Airline loyalty schemes have become commoditised, and are now a 'must have' defensive strategy that no longer differentiates the airline, according to a white paper from airline CRM software provider, IBS Software Services, which says that the true power of the FFP lies in its vast database.
Through their loyalty programmes, airlines have compiled databases of valuable customer information on millions, sometimes tens of millions, of their best customers. Many airlines now seek to capitalise on these information assets by pursuing a strategy of customer intimacy - using customer knowledge to differentiate and personalise services, and maintain a targeted and relevant communications dialogue, which reinforces customer loyalty.
Lack of data access
But customer information is often difficult to access and poorly integrated. Loyalty and marketing managers lack the tools to gain insight, and are stuck in the age of mass marketing communications due to processes and systems which require too much IT involvement. Those airlines trying to implement customer data warehouses and marketing automation systems have been forced to assemble solutions from disjointed components, few of which are tailored to the airline industry: the result has been expensive integration projects often running to tens of millions of dollars.
Through their loyalty schemes and FFPs, airlines have collected valuable information on their best customers. This information can be clearly useful in understanding customer behaviour, measuring customer value, and targeting relevant communications to each individual. However, customer profiles and loyalty activity tend to reside in the loyalty system; purchase behaviour is captured in the reservations systems; ticket revenue is held in revenue accounting; and customer service history is generally scattered across a multitude of systems (DCS, baggage tracing and others). None of these systems is designed to support flexible, ad-hoc query and analysis. The role of a data warehouse is to bring all these different types of data together into a single, 360o view of customer behaviour, supporting different types of analysis, data mining and list extraction, with good performance, and without interfering with normal operational tasks.
Static reporting no longer sufficient?
When asked how a programme is performing, most loyalty managers will turn to paper reports that provide top-level summaries of membership figures, activity levels and other Key Performance Indicators (KPIs). These reports are static, often out of date, and provide little insight into underlying trends and patterns.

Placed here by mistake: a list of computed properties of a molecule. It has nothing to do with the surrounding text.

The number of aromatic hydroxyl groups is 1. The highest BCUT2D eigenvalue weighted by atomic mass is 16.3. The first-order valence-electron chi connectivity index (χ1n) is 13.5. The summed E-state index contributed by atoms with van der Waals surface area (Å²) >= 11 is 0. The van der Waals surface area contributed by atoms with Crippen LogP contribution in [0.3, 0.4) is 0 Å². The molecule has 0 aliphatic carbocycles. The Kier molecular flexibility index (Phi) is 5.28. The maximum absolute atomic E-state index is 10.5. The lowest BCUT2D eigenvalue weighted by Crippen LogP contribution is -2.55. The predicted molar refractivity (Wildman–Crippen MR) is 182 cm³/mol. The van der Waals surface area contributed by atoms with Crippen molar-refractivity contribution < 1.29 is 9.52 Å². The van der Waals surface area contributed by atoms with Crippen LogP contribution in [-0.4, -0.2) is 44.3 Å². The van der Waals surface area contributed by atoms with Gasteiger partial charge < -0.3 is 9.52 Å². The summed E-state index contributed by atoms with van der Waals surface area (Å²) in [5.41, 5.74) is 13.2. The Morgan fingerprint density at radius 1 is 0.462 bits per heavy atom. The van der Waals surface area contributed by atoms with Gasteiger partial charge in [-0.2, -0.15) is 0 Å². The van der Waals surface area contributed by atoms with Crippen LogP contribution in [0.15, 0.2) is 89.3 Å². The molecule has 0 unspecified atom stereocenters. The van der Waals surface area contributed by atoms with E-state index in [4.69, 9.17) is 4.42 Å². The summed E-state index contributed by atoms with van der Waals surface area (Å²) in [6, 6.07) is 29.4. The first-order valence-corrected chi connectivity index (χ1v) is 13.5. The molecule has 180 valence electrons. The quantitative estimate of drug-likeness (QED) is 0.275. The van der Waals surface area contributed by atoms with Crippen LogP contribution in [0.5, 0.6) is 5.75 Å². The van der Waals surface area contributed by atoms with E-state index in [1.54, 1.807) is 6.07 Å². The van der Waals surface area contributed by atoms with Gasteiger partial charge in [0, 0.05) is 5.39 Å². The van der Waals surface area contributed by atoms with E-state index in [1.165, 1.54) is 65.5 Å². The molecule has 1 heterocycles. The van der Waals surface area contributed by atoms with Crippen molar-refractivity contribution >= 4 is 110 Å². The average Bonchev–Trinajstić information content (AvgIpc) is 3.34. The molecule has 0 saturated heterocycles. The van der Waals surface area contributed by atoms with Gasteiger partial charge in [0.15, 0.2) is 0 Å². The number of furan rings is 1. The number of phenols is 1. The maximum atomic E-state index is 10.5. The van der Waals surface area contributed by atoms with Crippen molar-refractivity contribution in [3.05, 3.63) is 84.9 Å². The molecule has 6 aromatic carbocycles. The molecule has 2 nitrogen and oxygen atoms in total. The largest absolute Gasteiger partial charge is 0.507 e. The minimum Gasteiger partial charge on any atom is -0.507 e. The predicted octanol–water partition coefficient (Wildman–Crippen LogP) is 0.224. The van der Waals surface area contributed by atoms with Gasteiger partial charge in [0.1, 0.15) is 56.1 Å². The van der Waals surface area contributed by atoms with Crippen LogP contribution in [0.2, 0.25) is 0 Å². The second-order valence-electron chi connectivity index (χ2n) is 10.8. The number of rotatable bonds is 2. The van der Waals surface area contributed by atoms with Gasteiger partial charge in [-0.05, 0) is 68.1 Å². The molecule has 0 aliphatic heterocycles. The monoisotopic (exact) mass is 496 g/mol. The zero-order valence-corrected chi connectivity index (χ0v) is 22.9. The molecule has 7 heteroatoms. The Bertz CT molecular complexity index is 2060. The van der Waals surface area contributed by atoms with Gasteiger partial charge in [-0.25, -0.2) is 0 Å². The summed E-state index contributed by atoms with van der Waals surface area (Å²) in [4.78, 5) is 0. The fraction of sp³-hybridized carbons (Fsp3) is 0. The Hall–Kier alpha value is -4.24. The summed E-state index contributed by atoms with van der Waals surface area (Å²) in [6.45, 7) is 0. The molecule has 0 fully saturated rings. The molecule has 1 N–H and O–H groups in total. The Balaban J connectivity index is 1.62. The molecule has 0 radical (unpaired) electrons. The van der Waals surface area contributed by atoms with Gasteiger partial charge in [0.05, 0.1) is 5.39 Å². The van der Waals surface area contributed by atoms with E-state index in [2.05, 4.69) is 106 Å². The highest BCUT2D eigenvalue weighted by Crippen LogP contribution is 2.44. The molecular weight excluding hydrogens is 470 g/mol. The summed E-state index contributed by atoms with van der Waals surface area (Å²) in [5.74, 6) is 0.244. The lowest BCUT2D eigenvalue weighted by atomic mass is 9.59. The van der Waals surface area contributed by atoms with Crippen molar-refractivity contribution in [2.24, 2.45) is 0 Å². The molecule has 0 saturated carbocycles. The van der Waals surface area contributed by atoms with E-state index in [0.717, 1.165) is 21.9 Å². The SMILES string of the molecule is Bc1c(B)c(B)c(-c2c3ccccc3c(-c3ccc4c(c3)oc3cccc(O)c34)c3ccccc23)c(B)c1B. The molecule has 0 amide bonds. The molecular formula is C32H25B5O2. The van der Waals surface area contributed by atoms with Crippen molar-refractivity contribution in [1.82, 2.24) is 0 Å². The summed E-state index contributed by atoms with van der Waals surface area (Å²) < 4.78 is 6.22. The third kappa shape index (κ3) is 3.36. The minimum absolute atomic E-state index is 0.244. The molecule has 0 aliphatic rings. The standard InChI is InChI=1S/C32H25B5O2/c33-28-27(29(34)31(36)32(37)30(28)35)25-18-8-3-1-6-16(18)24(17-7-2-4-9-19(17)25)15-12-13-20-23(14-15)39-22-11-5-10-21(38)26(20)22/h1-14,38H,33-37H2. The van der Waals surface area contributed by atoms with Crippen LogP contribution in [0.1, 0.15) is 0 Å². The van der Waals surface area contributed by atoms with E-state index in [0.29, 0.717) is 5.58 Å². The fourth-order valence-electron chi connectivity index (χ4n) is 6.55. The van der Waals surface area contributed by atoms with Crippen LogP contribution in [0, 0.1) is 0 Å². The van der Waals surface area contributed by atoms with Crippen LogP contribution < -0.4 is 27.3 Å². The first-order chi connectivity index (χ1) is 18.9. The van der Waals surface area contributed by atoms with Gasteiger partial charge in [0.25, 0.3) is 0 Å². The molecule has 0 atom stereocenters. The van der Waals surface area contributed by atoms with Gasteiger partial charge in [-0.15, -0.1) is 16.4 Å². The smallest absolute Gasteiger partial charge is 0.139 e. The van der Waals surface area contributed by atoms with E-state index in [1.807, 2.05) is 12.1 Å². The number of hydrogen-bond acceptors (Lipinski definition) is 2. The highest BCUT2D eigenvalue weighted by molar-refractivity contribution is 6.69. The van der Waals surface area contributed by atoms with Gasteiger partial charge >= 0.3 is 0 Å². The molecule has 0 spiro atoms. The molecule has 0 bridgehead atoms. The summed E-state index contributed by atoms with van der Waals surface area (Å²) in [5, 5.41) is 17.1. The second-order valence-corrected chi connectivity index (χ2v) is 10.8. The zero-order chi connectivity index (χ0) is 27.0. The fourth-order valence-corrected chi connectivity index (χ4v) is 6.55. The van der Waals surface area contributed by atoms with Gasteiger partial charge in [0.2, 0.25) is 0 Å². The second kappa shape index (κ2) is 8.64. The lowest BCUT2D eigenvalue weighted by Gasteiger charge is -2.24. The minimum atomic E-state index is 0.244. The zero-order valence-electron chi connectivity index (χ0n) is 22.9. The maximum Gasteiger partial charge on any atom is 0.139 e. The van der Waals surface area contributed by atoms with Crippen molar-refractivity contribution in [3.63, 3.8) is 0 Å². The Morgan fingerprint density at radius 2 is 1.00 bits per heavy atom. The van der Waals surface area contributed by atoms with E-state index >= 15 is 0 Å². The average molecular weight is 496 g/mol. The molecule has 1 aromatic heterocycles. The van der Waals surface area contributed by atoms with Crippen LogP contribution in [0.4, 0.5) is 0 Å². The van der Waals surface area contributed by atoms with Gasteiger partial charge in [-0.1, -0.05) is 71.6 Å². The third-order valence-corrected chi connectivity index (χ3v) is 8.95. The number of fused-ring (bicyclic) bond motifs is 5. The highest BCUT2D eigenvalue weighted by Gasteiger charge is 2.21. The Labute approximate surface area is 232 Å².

Membership may be growing, but which markets are driving the growth? Which partners are generating the most enrolments, and what is the demographic profile of new members? Is overall membership growth disguising a churn problem? It is a lucky loyalty manager indeed who has a graphical "dashboard" of programme performance, and can drill down into the figures.
Customer analytics increasing
Customer analytics, including customer value models, attrition models, and various types of customer segmentation, are known to play an important role in relationship marketing, yet they remain out of reach for many airline loyalty managers.
The development of these models has required teams of consultants armed with expensive data mining tools, and often the resulting models are too complex to be trusted or used. What is needed is a hands-on toolkit that allows loyalty managers to define and test analytical models themselves, using all of the available customer information.
More personalised marketing
More knowledge about customers drives more variety and personalisation of marketing communications. Typically, once airlines have assembled a customer data warehouse with complete customer information, and have implemented customer analytics, they seek to introduce many different communications types (campaigns, offers, incentives, rewards, recognition), which reflect the most appropriate message for each (smaller and smaller) group of customers.
Traditionally, each campaign has required significant IT development work to extract the customer list, detect the responses, and credit bonuses: clearly this cottage industry approach cannot scale to 'mass customisation', where hundreds of finely-targeted campaigns run simultaneously. Coordinating so many different campaigns, and ensuring that customers are not bombarded with overlapping or conflicting messages, requires sophisticated campaign management software. These tools, again, are expensive, and do not specifically address the unique requirements of the airline industry, such as detecting campaign response which is implied by customer travel behaviour.
Identifying fraud and malpractice
Fraud and malpractice on the part of members, staff and partners, can be a serious problem and most airlines simply don't have the manpower to search for suspicious patterns, chase down every possible loophole and investigate every dubious transaction. Strangely, the tools to automate this process simply do not exist.
Overall, airlines' requirements for analytics, including management insight, customer analytics, and fraud detection, and relationship marketing are simply not met by today's offerings. Some airlines have beaten an expensive path to customised solutions; others are stuck, unable to build a business case, which justifies the high costs of software and integration work.
The full white paper is available for free download from The Wise Marketer - click here.